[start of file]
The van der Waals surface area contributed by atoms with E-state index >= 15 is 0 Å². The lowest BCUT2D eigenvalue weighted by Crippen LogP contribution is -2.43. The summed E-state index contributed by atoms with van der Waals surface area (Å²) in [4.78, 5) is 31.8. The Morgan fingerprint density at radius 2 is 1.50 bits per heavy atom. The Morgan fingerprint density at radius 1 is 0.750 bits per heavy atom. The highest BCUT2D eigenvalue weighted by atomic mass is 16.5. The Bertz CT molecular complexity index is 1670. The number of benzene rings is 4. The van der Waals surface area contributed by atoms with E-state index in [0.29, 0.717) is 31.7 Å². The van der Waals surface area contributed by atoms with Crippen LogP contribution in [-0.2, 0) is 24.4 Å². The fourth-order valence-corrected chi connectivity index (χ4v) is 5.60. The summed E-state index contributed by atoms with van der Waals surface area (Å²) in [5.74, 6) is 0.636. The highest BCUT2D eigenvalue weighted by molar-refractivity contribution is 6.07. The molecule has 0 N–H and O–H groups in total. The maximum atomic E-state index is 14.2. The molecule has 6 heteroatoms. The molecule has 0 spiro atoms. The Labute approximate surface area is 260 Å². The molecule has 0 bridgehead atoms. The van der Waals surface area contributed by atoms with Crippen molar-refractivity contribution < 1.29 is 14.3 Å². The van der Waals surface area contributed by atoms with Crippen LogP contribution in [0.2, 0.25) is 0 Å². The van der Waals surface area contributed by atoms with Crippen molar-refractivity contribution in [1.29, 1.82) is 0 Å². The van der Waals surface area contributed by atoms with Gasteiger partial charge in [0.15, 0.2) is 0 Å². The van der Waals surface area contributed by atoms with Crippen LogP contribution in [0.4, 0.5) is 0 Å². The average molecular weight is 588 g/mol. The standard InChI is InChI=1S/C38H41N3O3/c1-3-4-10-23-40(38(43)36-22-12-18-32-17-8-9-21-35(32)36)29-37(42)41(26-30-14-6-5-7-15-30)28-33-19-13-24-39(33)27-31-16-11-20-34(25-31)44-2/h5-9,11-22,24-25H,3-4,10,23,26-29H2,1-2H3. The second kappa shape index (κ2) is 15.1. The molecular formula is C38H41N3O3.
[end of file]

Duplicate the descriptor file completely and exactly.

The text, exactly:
The van der Waals surface area contributed by atoms with E-state index >= 15 is 0 Å². The lowest BCUT2D eigenvalue weighted by Crippen LogP contribution is -2.43. The summed E-state index contributed by atoms with van der Waals surface area (Å²) in [4.78, 5) is 31.8. The Morgan fingerprint density at radius 2 is 1.50 bits per heavy atom. The Morgan fingerprint density at radius 1 is 0.750 bits per heavy atom. The highest BCUT2D eigenvalue weighted by atomic mass is 16.5. The Bertz CT molecular complexity index is 1670. The number of benzene rings is 4. The van der Waals surface area contributed by atoms with E-state index in [0.29, 0.717) is 31.7 Å². The van der Waals surface area contributed by atoms with Crippen LogP contribution in [-0.2, 0) is 24.4 Å². The fourth-order valence-corrected chi connectivity index (χ4v) is 5.60. The summed E-state index contributed by atoms with van der Waals surface area (Å²) in [5.74, 6) is 0.636. The highest BCUT2D eigenvalue weighted by molar-refractivity contribution is 6.07. The molecule has 0 N–H and O–H groups in total. The maximum atomic E-state index is 14.2. The molecule has 6 heteroatoms. The molecule has 0 spiro atoms. The Labute approximate surface area is 260 Å². The molecule has 0 bridgehead atoms. The van der Waals surface area contributed by atoms with Crippen molar-refractivity contribution < 1.29 is 14.3 Å². The van der Waals surface area contributed by atoms with Crippen LogP contribution in [0.2, 0.25) is 0 Å². The van der Waals surface area contributed by atoms with Crippen molar-refractivity contribution in [1.29, 1.82) is 0 Å². The van der Waals surface area contributed by atoms with Gasteiger partial charge in [0.15, 0.2) is 0 Å². The van der Waals surface area contributed by atoms with Crippen LogP contribution in [0.4, 0.5) is 0 Å². The average molecular weight is 588 g/mol. The standard InChI is InChI=1S/C38H41N3O3/c1-3-4-10-23-40(38(43)36-22-12-18-32-17-8-9-21-35(32)36)29-37(42)41(26-30-14-6-5-7-15-30)28-33-19-13-24-39(33)27-31-16-11-20-34(25-31)44-2/h5-9,11-22,24-25H,3-4,10,23,26-29H2,1-2H3. The second kappa shape index (κ2) is 15.1. The molecular formula is C38H41N3O3.